Vengeance and Compassion in The Girl With the Dragon Tattoo and How the Book of Leviticus Fits In

maureen

SPOILERS:  The Girl with the Dragon Tattoo is a truly satisfying murder mystery with a complex plot, unrelenting violence, and unique characters.  This is a bleak film that explores how people get psychologically twisted and whether a history of past abuse should be a consideration in how harshly we judge them. It is not for the squeamish with scenes of graphic sex and violence.

Mikael, an unjustly discredited investigative journalist, is tapped by an elderly corporate magnate, Henrick Vanger, to investigate a decades old family mystery. The cover story is that Mikael is writing a Vanger family history. Lisbeth is a goth hacker with body piercings and, yes, a dragon tattoo who is contracted by Henrick’s nephew Martin through some computer connections at Vanger Corporation to keep tabs on Mikael’s research. Without this girl with the dragon tattoo the story would be just another murder mystery, but Lisbeth bring the noir to this detective story.

While the murder plot is complex the psychological exploration is even more compelling. Lisbeth is smart, independent, and very damaged. Lisbeth is unwilling to let go of her anger. It seems to be the force that’s holding her together. But this anger isn’t uncontrolled rage but focused, almost detached vengeance. She finds power in revenge.

Lisbeth is gifted, or cursed, with a photographic memory. She remembers every detail and has a gift for connecting them. She also has been through hellish abuse and can’t forget it. Her family has failed her. The system that was supposed to protect her has failed her. Lisbeth is unwilling to let anyone off the hook and is ready to take revenge on anyone who hurts her.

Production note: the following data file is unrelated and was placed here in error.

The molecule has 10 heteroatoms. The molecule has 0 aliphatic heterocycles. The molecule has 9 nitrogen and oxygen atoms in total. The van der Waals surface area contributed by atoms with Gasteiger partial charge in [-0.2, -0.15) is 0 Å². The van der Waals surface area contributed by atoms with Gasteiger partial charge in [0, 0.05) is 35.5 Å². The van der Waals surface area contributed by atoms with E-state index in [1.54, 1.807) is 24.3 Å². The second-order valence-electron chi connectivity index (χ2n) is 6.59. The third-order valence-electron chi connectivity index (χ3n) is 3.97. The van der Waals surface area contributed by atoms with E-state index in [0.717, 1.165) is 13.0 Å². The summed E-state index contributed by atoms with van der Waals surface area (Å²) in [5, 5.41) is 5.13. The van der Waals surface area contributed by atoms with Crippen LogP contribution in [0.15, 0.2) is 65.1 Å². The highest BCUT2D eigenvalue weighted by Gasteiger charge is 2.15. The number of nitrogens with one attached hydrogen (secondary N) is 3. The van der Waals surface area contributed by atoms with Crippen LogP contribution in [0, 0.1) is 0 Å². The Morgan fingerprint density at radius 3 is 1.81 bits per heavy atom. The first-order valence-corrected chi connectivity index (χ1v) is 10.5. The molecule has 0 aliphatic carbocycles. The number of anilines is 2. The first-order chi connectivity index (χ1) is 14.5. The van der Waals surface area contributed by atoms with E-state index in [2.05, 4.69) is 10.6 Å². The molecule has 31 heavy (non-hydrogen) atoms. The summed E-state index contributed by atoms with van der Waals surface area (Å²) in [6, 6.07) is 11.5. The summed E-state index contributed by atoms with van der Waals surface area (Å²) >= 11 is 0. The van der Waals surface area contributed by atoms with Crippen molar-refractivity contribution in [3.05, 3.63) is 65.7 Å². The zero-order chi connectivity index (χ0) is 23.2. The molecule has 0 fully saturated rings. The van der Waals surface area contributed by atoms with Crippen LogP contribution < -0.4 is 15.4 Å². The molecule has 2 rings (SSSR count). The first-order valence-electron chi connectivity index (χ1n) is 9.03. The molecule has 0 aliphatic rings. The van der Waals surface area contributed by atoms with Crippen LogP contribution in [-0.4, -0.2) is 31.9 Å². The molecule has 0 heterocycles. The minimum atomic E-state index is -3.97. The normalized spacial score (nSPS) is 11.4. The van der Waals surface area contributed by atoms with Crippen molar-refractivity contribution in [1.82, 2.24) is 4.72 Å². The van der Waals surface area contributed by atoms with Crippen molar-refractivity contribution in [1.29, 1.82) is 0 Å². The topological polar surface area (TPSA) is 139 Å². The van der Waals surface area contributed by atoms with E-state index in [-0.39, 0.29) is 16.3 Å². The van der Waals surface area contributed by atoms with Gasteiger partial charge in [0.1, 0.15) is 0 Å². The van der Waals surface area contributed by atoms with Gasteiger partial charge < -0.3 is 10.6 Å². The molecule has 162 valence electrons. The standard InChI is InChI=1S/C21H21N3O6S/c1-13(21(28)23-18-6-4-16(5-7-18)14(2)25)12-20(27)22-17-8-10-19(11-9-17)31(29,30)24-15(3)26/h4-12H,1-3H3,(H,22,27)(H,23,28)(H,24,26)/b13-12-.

Mikael is a man of mercy. He even shows compassion for the killer after learning some of his background. He seems to recognize that horrible things that happen to people can wreck their moral balance. He seems to believe that even people with seared consciences can be fixed, or at least understood with some compassion.

Lisbeth will have none of that. “You choose who you want to be,” she tells him. She holds the killer as fully responsible for his actions as she holds herself. Mikael continues to reach out to Lisbeth trying to offer her a secure relationship. She finds satisfaction in sex that she initiates and controls, but fears intimacy. Lisbeth seems to trust Mikael and love him as much as she will let herself love.

But ultimately Lisbeth rejects vulnerability for vengeance and the sense of control that comes with it. She has to be able to hate and avenge in order to feel safe, so she piles on more and more baggage.  Mercy threatens her hard-won and precarious sense of power. When she encounters it, she has to run.

There are revealing parallels between Lisbeth and two other characters in the film. One character shares Lisbeth’s history of horrific abuse at the hands of people who should have inspired trust. Their stories act as social commentary concerning women who are robbed of power and dignity by men. In fact, the Swedish title of the film was Men Who Hate Women. Both women resorted to violence in self defense. Both long for family connection but reach out with extreme caution. Both live in fear of being discovered. While the other woman is hiding out geographically, Lisbeth hides out emotionally. She will not let anyone really know her.

It is striking that Mikael actually has less information about the damage in Lisbeth’s background than he does the killer’s. The audience is given little more information with which to judge. Both Lisbeth and the killer have been impacted by abuse and evil. They both seem to engage in violent acts with little or no remorse, but with vastly different motives. The killer enjoys killing while Lisbeth simply craves justice.

Perhaps it is Lisbeth’s unrelenting sense of justice and willingness to mete out vengeance on wrongdoers that makes the use of the Book of Leviticus in the plot understandable. So much of the film is about justice and Leviticus is, after all, part of Old Testament law. It outlines judgments for those who violate the moral code. Motives and circumstances rarely are considered. The law is as unrelenting as Lisbeth herself.

While watching evil people punished is sort of satisfying,  it is Mikael’s compassion, even for the most evil characters,  that acts as a moral anchor for the movie.  It is because we see Lisbeth through Mikael’s eyes of love and mercy that she becomes a sympathetic character. We hope for her redemption and healing because we too judge her with mercy.


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